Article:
I just can’t get over Florida. Not the congested, built up, stereotypical Florida that so many people picture today, but the remaining wild landscapes. The plants are just so vibrant, and everywhere I look is green, green, green. 18th century English writer Charles Lamb wrote, “I am in love with the green earth,” and I am its ardent admirer as well. Nowhere was this lushness more apparent than Hillsborough River State Park.
The park first opened its trails in 1938, making it one of the oldest state parks in Florida. Though the park does offer picnic areas and a popular swimming pool, my friend and I headed down one of the wooded trails and quickly all sounds of other people disappeared. Except when we were near the parking areas, we saw no one on the trails. The first path we chose followed the river, which boasts some of the state’s few rapids as well as calmer, slower moving pockets of water. Cypress knees stuck up along the shore, and the wooden boardwalk zig-zagged its way farther into the woods.
Normally, it’s the birds that catch and hold my eye on trips like these, but on this particular morning the plants took my full attention. Epiphytes dotted or completely covered the larger trees along the trail. What is an epiphyte? Before I began my studies at Duke I didn’t know either. Put simply, epiphytes are defined by Encyclopedia Britannica as “any plant that grows upon or is in some manner attached to another plant or object merely for physical support” (think orchids, Spanish moss, or ferns). As we walked, I saw resurrection ferns covering tree trunks like arm hair, and tight spheres of ball-moss growing in direct sunlight.
It wasn’t just the epiphytes that were impressive. Decades-old cypress trees stood tall in swampy depressions, stretching farther than my eye could see from my lowly position on the ground. Tall and small palm trees covered the forest floor, and here and there tiny patches of wildflowers peeked out from amidst the understory shadows.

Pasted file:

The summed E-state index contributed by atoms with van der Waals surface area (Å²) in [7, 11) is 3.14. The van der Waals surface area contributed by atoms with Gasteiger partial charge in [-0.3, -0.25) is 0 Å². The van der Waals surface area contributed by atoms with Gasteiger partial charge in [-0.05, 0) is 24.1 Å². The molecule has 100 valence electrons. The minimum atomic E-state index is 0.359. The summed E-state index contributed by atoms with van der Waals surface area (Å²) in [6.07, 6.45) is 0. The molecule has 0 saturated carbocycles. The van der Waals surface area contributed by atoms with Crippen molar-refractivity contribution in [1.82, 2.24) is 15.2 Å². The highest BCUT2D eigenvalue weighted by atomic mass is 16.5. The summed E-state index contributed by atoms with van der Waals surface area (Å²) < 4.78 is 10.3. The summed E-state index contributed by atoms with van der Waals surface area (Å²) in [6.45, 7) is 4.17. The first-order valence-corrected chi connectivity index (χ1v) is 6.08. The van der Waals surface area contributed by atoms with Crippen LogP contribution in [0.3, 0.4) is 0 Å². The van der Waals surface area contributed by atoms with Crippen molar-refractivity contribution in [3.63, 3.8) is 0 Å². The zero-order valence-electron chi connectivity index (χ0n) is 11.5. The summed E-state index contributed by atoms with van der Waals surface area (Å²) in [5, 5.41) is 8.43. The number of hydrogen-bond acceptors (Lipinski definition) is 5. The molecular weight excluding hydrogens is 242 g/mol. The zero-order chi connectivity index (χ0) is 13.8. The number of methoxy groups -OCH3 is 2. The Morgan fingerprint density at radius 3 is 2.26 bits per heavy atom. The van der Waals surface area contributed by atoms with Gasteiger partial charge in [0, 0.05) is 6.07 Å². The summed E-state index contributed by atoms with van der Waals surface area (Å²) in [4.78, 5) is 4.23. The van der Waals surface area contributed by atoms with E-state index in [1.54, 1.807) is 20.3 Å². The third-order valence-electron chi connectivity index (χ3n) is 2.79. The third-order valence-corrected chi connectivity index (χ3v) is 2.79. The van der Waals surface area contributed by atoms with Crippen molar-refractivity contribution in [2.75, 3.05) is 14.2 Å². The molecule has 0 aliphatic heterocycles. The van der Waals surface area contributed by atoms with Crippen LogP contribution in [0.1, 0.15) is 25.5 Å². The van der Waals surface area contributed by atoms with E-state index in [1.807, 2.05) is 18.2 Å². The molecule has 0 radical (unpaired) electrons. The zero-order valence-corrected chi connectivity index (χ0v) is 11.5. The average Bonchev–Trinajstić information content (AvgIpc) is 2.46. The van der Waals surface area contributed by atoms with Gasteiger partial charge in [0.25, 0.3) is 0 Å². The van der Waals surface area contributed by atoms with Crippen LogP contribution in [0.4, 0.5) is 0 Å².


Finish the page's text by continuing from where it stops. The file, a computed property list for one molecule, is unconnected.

Eventually it was time to switch trails, and the Wetlands Restoration Trail couldn’t have been more different. Whereas the wooded trail had been shady and cool, the Wetlands Restoration Trail passed through fields and was open to the baking sun. Swallow-tailed kites swooped and glided far above us, their only sky companion a lone turkey vulture. By the time we reached this path it was almost noon, and not exactly prime time to see birds. Still, northern parulas called back and forth to each other, and tufted titmice were as loud and gregarious as always.
Though the trail turned into forest, the track was too wide to afford much shade. Tired and hot, we retraced our steps through the trees and the fields and back to the car. It had been an amazing morning, and my head was full of new plant species I would have to head home to look up. Yet, nature wasn’t quite finished putting on a show.
The last few hundred yards of the trail passed through a wet area dominated by tall pines. Barely feet from the parking area, I noticed a large shape hopping between the branches of a particularly huge tree. Zooming in with my camera lens, I caught sight of the distinctive crimson of the red-headed woodpecker! With their bright red heads contrasting sharply with their black and white bodies, they are truly beautiful birds,. While I have seen this species before, habitat destruction is causing a decline in their numbers, and a red-headed woodpecker sighting is both rare and very special. Not bad Florida! Not bad at all.